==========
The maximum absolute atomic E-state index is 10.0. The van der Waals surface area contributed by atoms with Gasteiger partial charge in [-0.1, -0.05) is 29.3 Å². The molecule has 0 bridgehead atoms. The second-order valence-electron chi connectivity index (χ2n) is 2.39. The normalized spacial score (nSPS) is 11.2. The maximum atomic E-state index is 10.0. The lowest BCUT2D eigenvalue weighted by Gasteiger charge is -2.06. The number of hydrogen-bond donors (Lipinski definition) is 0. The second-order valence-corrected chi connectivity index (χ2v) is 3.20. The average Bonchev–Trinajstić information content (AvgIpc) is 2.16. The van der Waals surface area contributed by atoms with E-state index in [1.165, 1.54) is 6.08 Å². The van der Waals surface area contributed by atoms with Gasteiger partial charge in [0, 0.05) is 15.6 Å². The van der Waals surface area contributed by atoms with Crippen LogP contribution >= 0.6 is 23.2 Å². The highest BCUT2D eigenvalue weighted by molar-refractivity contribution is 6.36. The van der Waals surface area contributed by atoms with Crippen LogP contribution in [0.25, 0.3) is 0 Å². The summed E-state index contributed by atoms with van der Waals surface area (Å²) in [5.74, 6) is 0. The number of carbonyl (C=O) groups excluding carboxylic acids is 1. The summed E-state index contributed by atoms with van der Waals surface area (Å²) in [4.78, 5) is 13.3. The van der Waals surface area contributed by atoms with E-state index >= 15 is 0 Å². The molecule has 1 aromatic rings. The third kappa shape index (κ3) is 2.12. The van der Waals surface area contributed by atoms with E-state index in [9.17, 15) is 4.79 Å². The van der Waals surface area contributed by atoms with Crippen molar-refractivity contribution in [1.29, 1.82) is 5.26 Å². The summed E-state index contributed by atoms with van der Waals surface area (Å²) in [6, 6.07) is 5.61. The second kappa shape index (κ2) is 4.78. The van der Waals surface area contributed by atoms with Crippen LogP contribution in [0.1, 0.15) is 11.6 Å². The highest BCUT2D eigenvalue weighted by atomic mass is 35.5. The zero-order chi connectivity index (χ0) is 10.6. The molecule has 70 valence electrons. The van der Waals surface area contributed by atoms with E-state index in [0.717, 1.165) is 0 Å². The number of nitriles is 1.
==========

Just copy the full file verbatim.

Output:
The maximum absolute atomic E-state index is 10.0. The van der Waals surface area contributed by atoms with Gasteiger partial charge in [-0.1, -0.05) is 29.3 Å². The molecule has 0 bridgehead atoms. The second-order valence-electron chi connectivity index (χ2n) is 2.39. The normalized spacial score (nSPS) is 11.2. The maximum atomic E-state index is 10.0. The lowest BCUT2D eigenvalue weighted by Gasteiger charge is -2.06. The number of hydrogen-bond donors (Lipinski definition) is 0. The second-order valence-corrected chi connectivity index (χ2v) is 3.20. The average Bonchev–Trinajstić information content (AvgIpc) is 2.16. The van der Waals surface area contributed by atoms with E-state index in [1.165, 1.54) is 6.08 Å². The van der Waals surface area contributed by atoms with Gasteiger partial charge in [0, 0.05) is 15.6 Å². The van der Waals surface area contributed by atoms with Crippen LogP contribution >= 0.6 is 23.2 Å². The highest BCUT2D eigenvalue weighted by molar-refractivity contribution is 6.36. The van der Waals surface area contributed by atoms with Crippen LogP contribution in [0.25, 0.3) is 0 Å². The summed E-state index contributed by atoms with van der Waals surface area (Å²) in [5.74, 6) is 0. The number of carbonyl (C=O) groups excluding carboxylic acids is 1. The summed E-state index contributed by atoms with van der Waals surface area (Å²) in [4.78, 5) is 13.3. The van der Waals surface area contributed by atoms with E-state index >= 15 is 0 Å². The molecule has 1 aromatic rings. The third kappa shape index (κ3) is 2.12. The van der Waals surface area contributed by atoms with E-state index in [9.17, 15) is 4.79 Å². The van der Waals surface area contributed by atoms with Crippen molar-refractivity contribution in [1.29, 1.82) is 5.26 Å². The summed E-state index contributed by atoms with van der Waals surface area (Å²) in [6, 6.07) is 5.61. The second kappa shape index (κ2) is 4.78. The van der Waals surface area contributed by atoms with Crippen LogP contribution in [0.1, 0.15) is 11.6 Å². The highest BCUT2D eigenvalue weighted by atomic mass is 35.5. The zero-order chi connectivity index (χ0) is 10.6. The molecule has 70 valence electrons. The van der Waals surface area contributed by atoms with E-state index in [0.717, 1.165) is 0 Å². The number of nitriles is 1.